There were no citizen comments during the public hearing at the Sept. 9 city council meeting on the 2019-20 budget, but city staff and council members took the opportunity to review some of the increases in the $24.6 million budget and the challenges of providing some city services.
City Manager Brad Stafford told council members, “The major reason for such a drastic increase in our budget is $3 million in grant work that’s actually going on. The Cedar Creek Project added considerable amount of money. We have several new vehicles we have to purchase, some rather expensive ones – dump trucks, excavator.”
Stafford continued, “A point of interest is that the average home value in Navasota increased a little over 8% from last year. That’s a good sign. With the new construction, we’re bringing in new homes and some increases in value there.”
Finance Director Lance Hall said, “Ninety-four thousand was brought in from new property.”
Stafford said, “One of the real positives is the increase in natural gas sales.”
Stafford’s written report to city council included a breakdown of full and part-time staff, open positions and positions they hope to fill this next fiscal year. Shifting of staff within the Utility Department has allowed a position to be filled without adding to the payroll.
Reserves help with
Stafford continued, “A real positive for our city which will benefit us through the bond we talked about, is that for the last several years we’ve been placing $70,000 annually in the General Fund reserves and $70,000 on the Utility side. We’ve got $280,000 going in this year to reserves. That will really help as we begin to make payments on bonds and move forward with replacement of utilities and streets.”
Hall said the surplus from this year will address the equipment needs like a dump truck and backhoe.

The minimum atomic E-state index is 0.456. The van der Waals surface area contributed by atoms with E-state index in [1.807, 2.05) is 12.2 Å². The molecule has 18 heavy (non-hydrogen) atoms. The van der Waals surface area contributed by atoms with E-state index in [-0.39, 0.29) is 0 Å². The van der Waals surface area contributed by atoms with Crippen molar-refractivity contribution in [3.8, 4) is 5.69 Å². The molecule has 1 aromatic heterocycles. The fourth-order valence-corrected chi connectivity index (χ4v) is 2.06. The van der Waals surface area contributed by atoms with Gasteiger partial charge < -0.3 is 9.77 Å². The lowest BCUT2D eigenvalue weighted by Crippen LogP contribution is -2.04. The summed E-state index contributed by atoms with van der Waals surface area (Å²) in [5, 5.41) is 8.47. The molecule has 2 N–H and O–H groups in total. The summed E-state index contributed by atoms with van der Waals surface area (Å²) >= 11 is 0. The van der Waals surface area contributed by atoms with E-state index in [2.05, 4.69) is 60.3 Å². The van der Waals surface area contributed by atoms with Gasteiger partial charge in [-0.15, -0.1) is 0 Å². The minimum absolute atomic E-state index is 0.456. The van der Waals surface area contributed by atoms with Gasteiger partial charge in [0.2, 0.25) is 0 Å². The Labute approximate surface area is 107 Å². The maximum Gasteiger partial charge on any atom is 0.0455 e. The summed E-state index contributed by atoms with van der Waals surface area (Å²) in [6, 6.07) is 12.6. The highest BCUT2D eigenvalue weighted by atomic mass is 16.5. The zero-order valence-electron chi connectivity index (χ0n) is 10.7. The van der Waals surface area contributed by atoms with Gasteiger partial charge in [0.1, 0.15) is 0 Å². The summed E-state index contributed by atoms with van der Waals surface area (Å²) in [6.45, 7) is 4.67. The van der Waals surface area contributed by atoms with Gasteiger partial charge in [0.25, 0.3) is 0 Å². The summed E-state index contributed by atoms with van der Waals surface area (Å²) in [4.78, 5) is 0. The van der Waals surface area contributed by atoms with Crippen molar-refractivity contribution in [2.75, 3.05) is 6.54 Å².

Lack of lifeguards,
challenge for city pool
Mayor Bert Miller inquired about city swimming pool expenses and expressed his desire to see the pool open longer.
Stafford said, “The only reason we don’t is we don’t have employees. We can’t find lifeguards and when we do, they can’t stay. As soon as Diamonette, cheer, football and volleyball start, we lose all of our lifeguards – we lost all but two this year and that’s not enough to open the pool. That’s why we don’t stay open longer - we don’t have staff. We closed two weeks earlier this year because they left two weeks earlier this year.”
Hall said, “It’s not a budget issue.”
Council member Josh Fultz, Reservation and Guest Services Manager at Camp Allen, confirmed the difficulties in finding lifeguards.
Stafford said, “Brenham, Bryan and College Station have the same trouble. Nearly every pool has trouble finding staff.”
Stafford said, “We have a lot of vehicles to purchase because we held off two years.”
Those include police vehicles, an animal control truck, utility pickups, a fire truck chassis and booster truck, roll-off truck and dump truck. Also included is $45,000 for a mini excavator “that has been in the budget and stretched from the budget for about 15 years.”
The proposed budget is available for inspection through City Secretary Susie Homeyer at City Hall, 200 E. McAlpine Street.